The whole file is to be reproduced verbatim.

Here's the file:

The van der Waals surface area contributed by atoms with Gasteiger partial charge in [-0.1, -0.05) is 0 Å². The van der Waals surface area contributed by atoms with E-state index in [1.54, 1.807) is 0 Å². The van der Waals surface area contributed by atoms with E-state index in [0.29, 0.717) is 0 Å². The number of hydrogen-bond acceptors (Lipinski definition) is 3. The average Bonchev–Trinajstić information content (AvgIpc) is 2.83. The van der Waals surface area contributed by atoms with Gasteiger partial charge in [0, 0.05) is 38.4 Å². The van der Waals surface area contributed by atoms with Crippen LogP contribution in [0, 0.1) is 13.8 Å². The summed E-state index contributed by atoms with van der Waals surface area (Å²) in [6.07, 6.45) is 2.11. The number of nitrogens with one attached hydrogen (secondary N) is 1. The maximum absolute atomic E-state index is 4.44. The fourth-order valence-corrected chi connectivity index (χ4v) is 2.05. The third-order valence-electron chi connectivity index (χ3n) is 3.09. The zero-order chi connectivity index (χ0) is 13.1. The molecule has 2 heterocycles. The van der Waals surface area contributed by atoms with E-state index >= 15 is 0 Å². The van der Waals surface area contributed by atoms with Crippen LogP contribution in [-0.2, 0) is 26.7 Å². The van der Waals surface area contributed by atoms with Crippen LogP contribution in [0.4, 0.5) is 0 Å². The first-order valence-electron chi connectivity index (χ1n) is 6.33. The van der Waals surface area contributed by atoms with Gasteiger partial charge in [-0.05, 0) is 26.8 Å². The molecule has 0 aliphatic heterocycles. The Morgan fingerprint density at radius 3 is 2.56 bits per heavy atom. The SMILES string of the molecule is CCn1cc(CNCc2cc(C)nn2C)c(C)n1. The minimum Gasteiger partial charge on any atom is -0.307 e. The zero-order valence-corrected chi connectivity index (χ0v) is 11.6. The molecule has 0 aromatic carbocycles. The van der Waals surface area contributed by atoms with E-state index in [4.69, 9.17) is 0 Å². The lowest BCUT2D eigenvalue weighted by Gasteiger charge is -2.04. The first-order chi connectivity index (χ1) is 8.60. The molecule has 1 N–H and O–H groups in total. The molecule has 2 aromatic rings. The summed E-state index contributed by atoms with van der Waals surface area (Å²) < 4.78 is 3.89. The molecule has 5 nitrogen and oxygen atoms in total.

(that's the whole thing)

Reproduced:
The van der Waals surface area contributed by atoms with Gasteiger partial charge in [-0.1, -0.05) is 0 Å². The van der Waals surface area contributed by atoms with E-state index in [1.54, 1.807) is 0 Å². The van der Waals surface area contributed by atoms with E-state index in [0.29, 0.717) is 0 Å². The number of hydrogen-bond acceptors (Lipinski definition) is 3. The average Bonchev–Trinajstić information content (AvgIpc) is 2.83. The van der Waals surface area contributed by atoms with Gasteiger partial charge in [0, 0.05) is 38.4 Å². The van der Waals surface area contributed by atoms with Crippen LogP contribution in [0, 0.1) is 13.8 Å². The summed E-state index contributed by atoms with van der Waals surface area (Å²) in [6.07, 6.45) is 2.11. The number of nitrogens with one attached hydrogen (secondary N) is 1. The maximum absolute atomic E-state index is 4.44. The fourth-order valence-corrected chi connectivity index (χ4v) is 2.05. The third-order valence-electron chi connectivity index (χ3n) is 3.09. The zero-order chi connectivity index (χ0) is 13.1. The molecule has 2 heterocycles. The van der Waals surface area contributed by atoms with E-state index >= 15 is 0 Å². The van der Waals surface area contributed by atoms with Crippen LogP contribution in [-0.2, 0) is 26.7 Å². The van der Waals surface area contributed by atoms with Crippen LogP contribution in [0.4, 0.5) is 0 Å². The first-order valence-electron chi connectivity index (χ1n) is 6.33. The van der Waals surface area contributed by atoms with Gasteiger partial charge in [-0.05, 0) is 26.8 Å². The molecule has 0 aliphatic heterocycles. The Morgan fingerprint density at radius 3 is 2.56 bits per heavy atom. The SMILES string of the molecule is CCn1cc(CNCc2cc(C)nn2C)c(C)n1. The minimum Gasteiger partial charge on any atom is -0.307 e. The zero-order valence-corrected chi connectivity index (χ0v) is 11.6. The molecule has 0 aromatic carbocycles. The van der Waals surface area contributed by atoms with E-state index in [4.69, 9.17) is 0 Å². The lowest BCUT2D eigenvalue weighted by Gasteiger charge is -2.04. The first-order chi connectivity index (χ1) is 8.60. The molecule has 1 N–H and O–H groups in total. The molecule has 2 aromatic rings. The summed E-state index contributed by atoms with van der Waals surface area (Å²) < 4.78 is 3.89. The molecule has 5 nitrogen and oxygen atoms in total.